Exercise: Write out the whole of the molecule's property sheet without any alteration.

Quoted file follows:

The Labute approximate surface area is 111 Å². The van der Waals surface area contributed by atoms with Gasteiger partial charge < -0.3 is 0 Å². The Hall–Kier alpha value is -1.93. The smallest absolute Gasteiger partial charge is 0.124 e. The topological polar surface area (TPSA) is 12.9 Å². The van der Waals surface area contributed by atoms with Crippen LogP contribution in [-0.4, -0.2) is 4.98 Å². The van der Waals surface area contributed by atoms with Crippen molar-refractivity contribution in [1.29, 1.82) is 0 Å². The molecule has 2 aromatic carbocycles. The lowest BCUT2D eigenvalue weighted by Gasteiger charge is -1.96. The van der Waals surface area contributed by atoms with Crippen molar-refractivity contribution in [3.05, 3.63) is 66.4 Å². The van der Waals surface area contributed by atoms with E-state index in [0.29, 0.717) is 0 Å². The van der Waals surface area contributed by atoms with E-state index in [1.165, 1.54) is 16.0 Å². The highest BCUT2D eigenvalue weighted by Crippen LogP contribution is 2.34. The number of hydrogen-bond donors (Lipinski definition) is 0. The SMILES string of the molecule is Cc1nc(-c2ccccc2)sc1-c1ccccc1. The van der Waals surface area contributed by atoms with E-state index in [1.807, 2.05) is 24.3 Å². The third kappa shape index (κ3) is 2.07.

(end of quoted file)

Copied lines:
The Labute approximate surface area is 111 Å². The van der Waals surface area contributed by atoms with Gasteiger partial charge < -0.3 is 0 Å². The Hall–Kier alpha value is -1.93. The smallest absolute Gasteiger partial charge is 0.124 e. The topological polar surface area (TPSA) is 12.9 Å². The van der Waals surface area contributed by atoms with Crippen LogP contribution in [-0.4, -0.2) is 4.98 Å². The van der Waals surface area contributed by atoms with Crippen molar-refractivity contribution in [1.29, 1.82) is 0 Å². The molecule has 2 aromatic carbocycles. The lowest BCUT2D eigenvalue weighted by Gasteiger charge is -1.96. The van der Waals surface area contributed by atoms with Crippen molar-refractivity contribution in [3.05, 3.63) is 66.4 Å². The van der Waals surface area contributed by atoms with E-state index in [0.29, 0.717) is 0 Å². The van der Waals surface area contributed by atoms with E-state index in [1.165, 1.54) is 16.0 Å². The highest BCUT2D eigenvalue weighted by Crippen LogP contribution is 2.34. The number of hydrogen-bond donors (Lipinski definition) is 0. The SMILES string of the molecule is Cc1nc(-c2ccccc2)sc1-c1ccccc1. The van der Waals surface area contributed by atoms with E-state index in [1.807, 2.05) is 24.3 Å². The third kappa shape index (κ3) is 2.07.